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Through union representation with the UAW, international graduate and postgraduate academic workers have made significant gains in pay, benefits, rights, and protections. The UAW supports several comprehensive immigration reform measures, including reforms of temporary worker visa programs, no limits on employment-based green cards for foreign students who graduate from American universities, and changes to the family based immigration system.
Combating discriminatory international student fees
Universities across the country charge international students extra fees simply because they are not U.S. citizens. Based on fee waiver language won in their union contract through UAW Local 4121, international graduate workers at the University of Washington prevented the imposition of such fees on those who work as graduate assistants and have mobilized the union’s broader membership to fight to eliminate such fees for ALL international students on campus. GEO-UAW graduate assistants at the University of Massachusetts Amherst also successfully used their union grievance procedure to stop international student fees, arguing that they violated their contract’s non-discrimination clause. An arbitrator ruled that the fee was discriminatory and ordered the university to refund all students who had paid the fee.
Establishing expedited grievance procedures for unjust termination
Post-doctoral researchers at UMass Amherst in UAW-Local 2322 negotiated an expedited arbitration process so that international postdoctoral scholars who believed they were terminated unjustly could have due process without the threat of deportation. Through GEU-UAW Local 6950, graduate assistants at the University of Connecticut negotiated similar language as well.
Expanding opportunities for undocumented workers
Graduate workers at the University of California, UAW-Local 2865, made historic gains when they negotiated equal opportunity rights for undocumented graduate workers into their latest contract. As a result, the union and university are developing a system where DACA students can have equal opportunities for academic and professional development, including roles such as teaching assistant or graduate student instructor. Graduate worker activists in UAW Local 4121 at the University of Washington and in UAW Local 2865 at UC have also used the power of the union and played key roles in the passage of state-level DREAM Acts.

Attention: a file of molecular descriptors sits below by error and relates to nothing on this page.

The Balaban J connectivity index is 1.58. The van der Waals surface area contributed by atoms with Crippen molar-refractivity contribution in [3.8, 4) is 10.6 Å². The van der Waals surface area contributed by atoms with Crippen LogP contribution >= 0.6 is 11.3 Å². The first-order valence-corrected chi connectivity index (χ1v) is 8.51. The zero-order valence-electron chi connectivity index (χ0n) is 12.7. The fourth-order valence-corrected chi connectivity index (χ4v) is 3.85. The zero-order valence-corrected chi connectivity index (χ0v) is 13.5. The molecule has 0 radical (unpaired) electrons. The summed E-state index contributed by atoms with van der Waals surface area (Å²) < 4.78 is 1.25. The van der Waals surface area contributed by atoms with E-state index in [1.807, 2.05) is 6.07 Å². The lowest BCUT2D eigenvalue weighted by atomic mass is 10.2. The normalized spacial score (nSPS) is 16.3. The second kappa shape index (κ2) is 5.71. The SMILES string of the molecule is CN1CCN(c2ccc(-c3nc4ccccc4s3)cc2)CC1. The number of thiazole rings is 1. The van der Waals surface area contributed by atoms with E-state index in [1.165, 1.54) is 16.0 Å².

Creating more funding opportunities
At Columbia University, international graduate workers from GWC-UAW, the graduate union for teaching and research assistants on campus, launched a petition to address the lack of summer research funding opportunities available to non-U.S. citizens. As a result of the petition, the Graduate School of Arts and Sciences (GSAS) endowed 15 fellowships of $3,000.
Providing resources for international student issues
Recognizing the lack of resources for international students at Columbia University, the Graduate Workers of Columbia have held a series of workshops and forums: events were held with an immigration lawyer on visa and immigration issues and with certified public accountants for a taxes Q&A. Held on both the Morningside and medical campuses, the events were endorsed by the CUMC Chinese Students and Scholars Association (CSSA),Graduate Association of Latin American and Iberian Cultures (GALAIC), International Students Organization (ISO – medical campus), Latin American History Student Association, Mexican Society of Columbia University (MEXCU), and Taiwanese Americans Students Association.